Fortress Europe and the Syrian refugee crisis
The devastating conflict that caused immense suffering in Syria is now over a decade old, but while the humanitarian and political crisis are far from over, international interest in Syria has been waning.
The panel discussion Fortress Europe and the Syrian refugee crisis intends to stimulate critical reflection and debate on the dilemmas facing humanitarian and medical action in the Syrian conflict.
The conflict has had a profound impact in Syria, the region and beyond. At least 400,000 Syrians have lost their lives. More than 6 million refugees, out of a pre-war population of 22 million, have fled the country and 6.7 million are internally displaced. Over 13 million people continue to need assistance, and yet Syria seems to have dropped off the radar.
In this panel discussion, hosted by the Refugee Studies Centre in collaboration with Médecins Sans Frontières, experts with in-depth knowledge of Syria and the region will examine some of the challenges humanitarian organisations faced as a consequence of the war in Syria. They will examine the disjuncture between humanitarian solutions often built around containment policies and refugee populations’ request for protection and need to ensure the dignity, well-being, and respect of the asylum-seekers.
The discussion will focus on the use of siege tactics from Syria to its neighbours and from Europe to its international allies, highlighting how humanitarian actors are at worst contributing to sustaining besiegement and at best diverting attention from the political choices that lie behind the various forms of containment. Humanitarian actors implemented programs seeking to contain – to endlessly besiege – Syrians, rather than to assist them in finding protection.
The discussion will draw from the book Everybody’s War: The Politics of Aid in the Syria Crisis (Oxford University Press, 2021), which was co-edited by Michiel Hofman and to which Dawn Chatty contributed the chapter “When perceptions and aspirations clash: humanitarianism in Syria’s neighbouring states”.
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Time and location
Monday 31 January, 5:00-6:30 pm GMT
Annie Slemrod, Middle East Editor - The New Humanitarian
Annie is a journalist and Middle East editor at The New Humanitarian. From 2010-2013 she reported on Lebanon for Beirut’s The Daily Star, where she focused on Palestinian refugees. After leaving Beirut, she worked as freelancer for The New Humanitarian, The Independent, and The American Prospect. Annie holds a Masters in Near and Middle Eastern Studies from the School of Oriental and African Studies in London.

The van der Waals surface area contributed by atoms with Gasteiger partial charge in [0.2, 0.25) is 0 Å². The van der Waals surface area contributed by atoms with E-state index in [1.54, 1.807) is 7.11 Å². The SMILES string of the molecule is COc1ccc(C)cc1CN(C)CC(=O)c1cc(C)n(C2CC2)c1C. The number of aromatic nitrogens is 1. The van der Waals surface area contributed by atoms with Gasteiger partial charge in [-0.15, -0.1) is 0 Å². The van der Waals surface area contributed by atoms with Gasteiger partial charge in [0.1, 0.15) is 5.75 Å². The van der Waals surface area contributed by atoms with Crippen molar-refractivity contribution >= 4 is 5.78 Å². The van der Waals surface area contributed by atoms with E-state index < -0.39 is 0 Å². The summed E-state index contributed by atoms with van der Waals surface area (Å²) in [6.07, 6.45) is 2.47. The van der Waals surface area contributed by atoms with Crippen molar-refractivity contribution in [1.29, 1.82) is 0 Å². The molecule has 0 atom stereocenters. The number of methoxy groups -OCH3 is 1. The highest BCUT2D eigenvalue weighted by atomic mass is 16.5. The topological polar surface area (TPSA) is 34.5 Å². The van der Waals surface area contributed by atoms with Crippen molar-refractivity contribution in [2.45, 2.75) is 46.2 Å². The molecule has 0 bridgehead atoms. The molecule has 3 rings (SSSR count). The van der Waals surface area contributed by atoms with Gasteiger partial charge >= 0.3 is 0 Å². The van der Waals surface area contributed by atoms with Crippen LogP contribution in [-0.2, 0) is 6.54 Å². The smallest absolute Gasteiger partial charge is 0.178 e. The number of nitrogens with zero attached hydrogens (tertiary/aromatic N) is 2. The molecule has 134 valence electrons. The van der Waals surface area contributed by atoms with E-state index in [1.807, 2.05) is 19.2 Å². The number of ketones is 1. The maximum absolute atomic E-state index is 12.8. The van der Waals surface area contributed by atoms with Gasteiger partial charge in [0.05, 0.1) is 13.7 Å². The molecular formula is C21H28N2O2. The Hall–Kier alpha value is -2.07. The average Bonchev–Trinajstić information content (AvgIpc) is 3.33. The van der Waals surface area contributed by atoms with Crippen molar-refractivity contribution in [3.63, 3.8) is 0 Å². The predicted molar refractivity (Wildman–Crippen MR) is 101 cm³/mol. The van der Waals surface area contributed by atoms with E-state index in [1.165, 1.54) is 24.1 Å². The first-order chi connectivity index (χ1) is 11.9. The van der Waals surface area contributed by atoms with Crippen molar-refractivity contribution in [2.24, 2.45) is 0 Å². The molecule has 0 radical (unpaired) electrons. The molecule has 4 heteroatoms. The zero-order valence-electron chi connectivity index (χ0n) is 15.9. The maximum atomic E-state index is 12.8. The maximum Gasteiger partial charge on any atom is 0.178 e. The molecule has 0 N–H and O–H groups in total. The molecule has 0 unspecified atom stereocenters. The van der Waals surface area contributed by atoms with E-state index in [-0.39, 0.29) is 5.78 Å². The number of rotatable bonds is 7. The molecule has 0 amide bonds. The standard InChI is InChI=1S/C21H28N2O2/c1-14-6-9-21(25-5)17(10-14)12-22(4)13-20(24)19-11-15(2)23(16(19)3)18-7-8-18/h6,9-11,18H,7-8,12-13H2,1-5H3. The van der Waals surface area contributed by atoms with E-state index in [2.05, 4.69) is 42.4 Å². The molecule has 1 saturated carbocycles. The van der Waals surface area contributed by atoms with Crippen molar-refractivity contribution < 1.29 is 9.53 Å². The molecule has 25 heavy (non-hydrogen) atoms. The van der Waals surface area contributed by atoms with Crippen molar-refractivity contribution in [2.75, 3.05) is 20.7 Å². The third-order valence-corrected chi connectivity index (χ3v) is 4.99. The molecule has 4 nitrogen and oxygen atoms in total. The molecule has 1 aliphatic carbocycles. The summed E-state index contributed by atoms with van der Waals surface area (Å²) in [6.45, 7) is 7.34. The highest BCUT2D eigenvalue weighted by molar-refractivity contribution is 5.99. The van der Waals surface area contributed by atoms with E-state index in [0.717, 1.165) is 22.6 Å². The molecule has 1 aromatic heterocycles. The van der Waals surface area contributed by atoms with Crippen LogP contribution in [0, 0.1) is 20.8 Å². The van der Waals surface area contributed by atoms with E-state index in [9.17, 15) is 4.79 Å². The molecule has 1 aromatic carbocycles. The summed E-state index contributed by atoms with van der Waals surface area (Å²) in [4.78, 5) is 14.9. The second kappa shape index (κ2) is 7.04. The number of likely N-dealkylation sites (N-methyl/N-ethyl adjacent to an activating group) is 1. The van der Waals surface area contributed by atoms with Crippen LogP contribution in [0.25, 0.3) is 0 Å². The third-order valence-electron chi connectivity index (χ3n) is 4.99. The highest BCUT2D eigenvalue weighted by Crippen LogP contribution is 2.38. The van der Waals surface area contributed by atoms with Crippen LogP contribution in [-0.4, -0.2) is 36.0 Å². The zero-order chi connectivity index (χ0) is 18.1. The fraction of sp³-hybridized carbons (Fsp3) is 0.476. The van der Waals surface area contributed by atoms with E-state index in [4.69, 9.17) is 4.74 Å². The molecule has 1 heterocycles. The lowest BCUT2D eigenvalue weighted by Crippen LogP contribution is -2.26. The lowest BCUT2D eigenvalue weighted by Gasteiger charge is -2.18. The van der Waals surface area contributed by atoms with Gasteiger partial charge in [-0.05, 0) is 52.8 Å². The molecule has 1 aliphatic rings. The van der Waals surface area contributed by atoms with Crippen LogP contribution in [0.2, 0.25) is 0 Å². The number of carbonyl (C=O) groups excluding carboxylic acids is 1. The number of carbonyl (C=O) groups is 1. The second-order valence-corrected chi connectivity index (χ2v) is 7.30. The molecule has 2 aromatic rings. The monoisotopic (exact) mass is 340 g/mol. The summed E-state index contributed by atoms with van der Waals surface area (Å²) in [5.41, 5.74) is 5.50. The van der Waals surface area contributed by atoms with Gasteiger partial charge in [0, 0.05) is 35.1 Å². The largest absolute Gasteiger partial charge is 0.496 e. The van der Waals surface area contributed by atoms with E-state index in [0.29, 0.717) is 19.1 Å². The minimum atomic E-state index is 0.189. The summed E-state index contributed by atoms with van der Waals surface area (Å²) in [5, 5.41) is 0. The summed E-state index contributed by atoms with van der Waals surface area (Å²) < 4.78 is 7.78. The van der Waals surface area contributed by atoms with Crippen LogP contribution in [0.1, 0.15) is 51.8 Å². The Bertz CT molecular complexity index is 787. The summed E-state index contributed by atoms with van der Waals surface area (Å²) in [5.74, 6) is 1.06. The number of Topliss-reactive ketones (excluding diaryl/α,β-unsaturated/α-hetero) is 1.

Reem Mussa (MSF)
Reem Mussa is a Humanitarian Advisor on Forced Migration at Médicins Sans Frontières/ Doctors without Borders (MSF) focusing on the humanitarian impact of displacement, asylum and migration policies. Reem supports MSF operations in terms of humanitarian analysis and research, design of projects and advocacy, specifically for operations in Europe, North Africa and Middle East. She has also served as the Humanitarian Affairs and Advocacy Coordinator in MSF COVID-19 Emergency Taskforce based in Brussels.
Dawn Chatty (Refugee Studies Centre)
Dawn Chatty is Professor Emeritus of Anthropology and former Director of the Refugee Studies Centre (2011-2014) at Oxford University, where she still lectures. She is particularly interested in nomadic pastoral tribes, as well as young people among refugees. She studied at the University of California in Los Angeles (UCLA) and Institute of Social Studies (ISS) in The Hague, in the Netherlands. She has lectured in the USA, as well as in Lebanon, Syria and Oman. Her expertise has led her to work with the major development agencies, such as UNDP, UNICEF and FAO. She is the author of Dispossession and Displacement in the Modern Middle East (Cambridge University Press, 2010) and Syria: The Making and Unmaking of a Refuge State (Hurst Publishers, 2018) as well as a number of papers and reports including ‘Refuge from Syria: Policy Recommendations’ (Refugee Studies Centre, Oxford, January 2016). Dawn Chatty contributed the chapter ‘When perceptions and aspirations clash: humanitarianism in Syria’s neighbouring states’ to the book Everybody’s War: The Politics of Aid in the Syria Crisis (Oxford University Press, October 2021).
Michiel Hofman (MSF)
Michiel Hofman is one of the co-editors of the book Everybody’s War: The Politics of Aid in the Syria Crisis (Oxford University Press, October 2021). He worked for Médecins Sans Frontières (MSF) in field missions between 1993 and 1998 as Emergency Coordinator and Head of Mission for MSF in Liberia, Democratic Republic of Congo, Bosnia, Burundi, Sri Lanka, Brazil, South Sudan, and Kosovo, returning to his former career as freelance journalist in between missions. Between 1999 and 2001, Michiel cofounded The Antares Foundation, a Dutch nonprofit organization that supports local nongovernmental organizations (NGOs) in providing psychosocial support for staff working in high-stress environments. Michiel returned to MSF in 2001 working as Country Director in Russia, Director of Operations at MSF Amsterdam HQ, and as Country Representative for Afghanistan. Since 2011, Michiel has worked as senior humanitarian specialist for MSF based out of Belfast, concentrating on research, training, and operational support, as well as publications in the humanitarian field. He was the co-editor of The Politics of Fear, a book examining the Ebola response in West Africa (Oxford University Press, 2017).
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